Press Release (ePRNews.com) - LOS ANGELES - May 30, 2017 - Shorts Program #1
Long Term Parking – Lance Oppenheim
A native of South Florida, Lance Oppenheim is a director whose work has been featured in The Harvard Crimson, the Atlantic, The New York Times, the Smithsonian Institution, and PBS. Driving around LAX one day, Lance passed by an airport parking lot with over 70 motor homes. His short, Long Term Parking, focuses on this parking lot and the community which has grown around it.
The Letter – Brian Ross
The Letter is the latest film to come out of Brian Ross’s directorial vision. The film traces the path of a suicidal, heartbroken New Yorker who meets a strange woman and dog, a meeting which stirs something within him. A longtime industry professional, Ross has written for MTV, USA, VH1, and NBC. Currently, Ross works as the head writer on AXS Live, while also acting as a producer for Rob Dyrdek’s Ridiculousness.
The Beast – Daina Pusic
Daina Pusi is an up-and-coming director hailing from Croatia. After obtaining her degree in directing from the Academy of Dramatic Art in Zagreb, Pusic moved to the U.K. to further her studies at the London Film School. In 2013, Daina won the Jelena Rajkovic award for “best Croatian filmmaker under the age of 30”, culminating in her film The Beast. The Beast explores the tense relationship between a mute mother and her daughter. Pusic has also directed another short Rhonna & Donna and is currently developing her first feature film.
The Lonely Whale – Sophie Tabet
Although born in New York City, Sophie Tabet did not return to the city until she moved there in 2007 to study film at NYU. Since 2007, Sophie has sought to expand artistic and creative collaboration through projects such as LANDED NY. Her film, The Lonely Whale, follows a young woman as she attempts to find her place within the universe.
About the Boy Who Ate an Oakwood Chair – Pieter Goethals
What if you had to eat a chair to prove something? That’s the question Pieter Goethals hopes to answer in his comedic short About the Boy Who Ate an Oakwood Chair. The film was made on a shoestring budget and was completely crowdfunded. The film also beautifully displays Belgium.
Shorts Program #2 – InFocus: LGBT Stories of Love
Cocoon – LiYing Mei
Cocoon is a coming-of-age story about a young girl who discovers her mother’s affair with another woman, and in doing so, goes through her own sexual awakening. Directed by USC Alumna Mei LiYing, the movie is part of an ongoing conversation occurring in China regarding the LGBTQ community.
Outside the Lines – Josh Jacobs
Despite his degree in Molecular, Cellular, and Developmental Biology from Yale, Josh Jacobs chose to pursue his passion for filmmaking. A native of New England, Jacobs began directing films while growing up in New Hampshire and Massachusetts. His film, Outside the Lines, looks at the power of insecurities and priorities in destroying friendships.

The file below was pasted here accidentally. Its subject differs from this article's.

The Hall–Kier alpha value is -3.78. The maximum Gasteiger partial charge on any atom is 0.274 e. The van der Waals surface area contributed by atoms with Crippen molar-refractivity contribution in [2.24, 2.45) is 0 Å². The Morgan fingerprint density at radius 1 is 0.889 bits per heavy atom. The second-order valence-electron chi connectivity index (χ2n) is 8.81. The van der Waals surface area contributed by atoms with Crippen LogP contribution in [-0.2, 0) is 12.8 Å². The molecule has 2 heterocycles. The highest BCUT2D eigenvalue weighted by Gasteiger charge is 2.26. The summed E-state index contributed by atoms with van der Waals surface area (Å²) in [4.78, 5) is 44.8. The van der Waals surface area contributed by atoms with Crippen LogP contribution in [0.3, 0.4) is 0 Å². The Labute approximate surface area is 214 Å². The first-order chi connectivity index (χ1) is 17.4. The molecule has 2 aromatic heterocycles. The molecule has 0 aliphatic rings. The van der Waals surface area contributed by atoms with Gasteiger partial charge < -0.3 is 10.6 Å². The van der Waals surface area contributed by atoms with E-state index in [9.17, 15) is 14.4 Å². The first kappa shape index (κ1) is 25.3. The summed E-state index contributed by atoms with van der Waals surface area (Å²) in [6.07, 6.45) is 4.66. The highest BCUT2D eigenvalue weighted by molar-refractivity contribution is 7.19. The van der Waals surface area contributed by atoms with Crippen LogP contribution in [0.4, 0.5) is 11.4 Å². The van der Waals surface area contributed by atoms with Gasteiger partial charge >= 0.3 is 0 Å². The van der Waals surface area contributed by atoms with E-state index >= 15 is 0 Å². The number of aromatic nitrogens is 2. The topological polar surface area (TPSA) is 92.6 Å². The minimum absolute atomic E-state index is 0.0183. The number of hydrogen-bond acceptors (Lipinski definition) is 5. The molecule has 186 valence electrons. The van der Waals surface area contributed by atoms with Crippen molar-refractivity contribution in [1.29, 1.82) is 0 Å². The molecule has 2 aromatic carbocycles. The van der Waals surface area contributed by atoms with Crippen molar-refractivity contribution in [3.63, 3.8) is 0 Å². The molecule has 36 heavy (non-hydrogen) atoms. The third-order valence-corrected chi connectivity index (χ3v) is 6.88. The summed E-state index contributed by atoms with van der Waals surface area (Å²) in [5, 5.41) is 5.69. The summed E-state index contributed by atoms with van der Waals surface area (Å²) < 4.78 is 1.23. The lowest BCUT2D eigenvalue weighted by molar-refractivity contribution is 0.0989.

Sign – Andrew Bolger
Throughout the years, Andrew Keenan-Bolger has filled several different roles within the industry. His work has been featured by The Wall Street Journal, The New York Times, Rolling Stone, and the Associated Press. In Sign, Andrew explores the relationship between two men, one deaf and one not, utilizing music, sound, and sign language to capture the depth and tension of their relationship.
Two Women – Marcelo Brennand
In Two Women Marcelo Brennand draws inspiration from Retrato Imorais, a book by Ronaldo Correia. The film focuses on two friends who soon blur the lines between friendship and love. Prior to Two Women, Marcelo received his Masters from the New York Film Academy.
Shorts Program #3 – InFocus: LGBT Stories of Conflict and Struggle
The Was – Tui Asau
Tui Asau is a veteran of the film and entertainment industry, and has worked in producing and acting both onstage and on screen. Asau transitioned into the industry following an injury which ended his collegiate football career. Tui initially worked as an actor, but in The Was, Asau develops his directorial voice, weaving a story through the eyes of a group of misfits and outcasts who must navigate their way in the world.
Demons – Jesse Klein
Descending from Montreal, Jesse Klein graduated from Concordia University with a Bachelor’s degree in Communications. Jesse moved to Austin to pursue his Masters in Film and Video production at the University of Texas at Austin. Demons follows a serial killer on a quest to find love and companionship.
Garbage – Taylor Robinson
Hailing from West Texas, Taylor Robinson has worked with many faith-based organizations such as Radical and Compassion International. Currently, Robinson resides in Alabama where she runs her production company Six Foot Five. Garbage follows the friendship between two millennials who face their inner demons on a hazy night in East Los Angeles.
Good Boy – Christopher Coats
Christopher Coats has worked in numerous aspects of the film and entertainment industries including network television shows, nationwide commercials, and independent feature films. Additionally, Coats has also directed over a dozen music videos and four short films. His film, Good Boy, depicts the reunion between two friends, while simultaneously commenting on obstacles faced by the LGBTQ community.
Founded in 2007, NFMLA provides a forum where filmmakers can be recognized with title supporters Sony Pictures Entertainment, DreamWorks, SAG-AFTRA and FilmLA.
For information or to reserve tickets to the NewFilmmakers LA June 24th, 2017 Film Festival, please visit https://goo.gl/rMZIcA
NewFilmmakers Los Angeles (NFMLA)